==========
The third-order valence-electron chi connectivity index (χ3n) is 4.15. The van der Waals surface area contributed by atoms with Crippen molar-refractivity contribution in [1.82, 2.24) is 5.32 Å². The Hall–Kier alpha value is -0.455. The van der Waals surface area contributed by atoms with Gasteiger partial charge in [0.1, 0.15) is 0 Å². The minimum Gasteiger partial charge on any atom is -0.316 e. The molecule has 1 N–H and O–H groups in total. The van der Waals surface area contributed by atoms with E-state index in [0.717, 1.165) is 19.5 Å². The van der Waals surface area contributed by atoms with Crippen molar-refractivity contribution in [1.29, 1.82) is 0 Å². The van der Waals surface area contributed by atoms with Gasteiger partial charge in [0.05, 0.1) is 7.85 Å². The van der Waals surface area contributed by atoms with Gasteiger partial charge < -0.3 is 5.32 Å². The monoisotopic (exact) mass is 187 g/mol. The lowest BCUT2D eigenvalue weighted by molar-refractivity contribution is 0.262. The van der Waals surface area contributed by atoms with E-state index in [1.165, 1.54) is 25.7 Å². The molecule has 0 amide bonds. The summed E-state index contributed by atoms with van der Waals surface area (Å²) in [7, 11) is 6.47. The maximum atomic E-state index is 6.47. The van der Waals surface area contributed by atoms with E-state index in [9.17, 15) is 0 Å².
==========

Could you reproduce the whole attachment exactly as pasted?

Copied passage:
The third-order valence-electron chi connectivity index (χ3n) is 4.15. The van der Waals surface area contributed by atoms with Crippen molar-refractivity contribution in [1.82, 2.24) is 5.32 Å². The Hall–Kier alpha value is -0.455. The van der Waals surface area contributed by atoms with Gasteiger partial charge in [0.1, 0.15) is 0 Å². The minimum Gasteiger partial charge on any atom is -0.316 e. The molecule has 1 N–H and O–H groups in total. The van der Waals surface area contributed by atoms with E-state index in [0.717, 1.165) is 19.5 Å². The van der Waals surface area contributed by atoms with Crippen molar-refractivity contribution in [1.29, 1.82) is 0 Å². The van der Waals surface area contributed by atoms with Gasteiger partial charge in [0.05, 0.1) is 7.85 Å². The van der Waals surface area contributed by atoms with Gasteiger partial charge < -0.3 is 5.32 Å². The monoisotopic (exact) mass is 187 g/mol. The lowest BCUT2D eigenvalue weighted by molar-refractivity contribution is 0.262. The van der Waals surface area contributed by atoms with E-state index in [1.165, 1.54) is 25.7 Å². The molecule has 0 amide bonds. The summed E-state index contributed by atoms with van der Waals surface area (Å²) in [7, 11) is 6.47. The maximum atomic E-state index is 6.47. The van der Waals surface area contributed by atoms with E-state index in [9.17, 15) is 0 Å².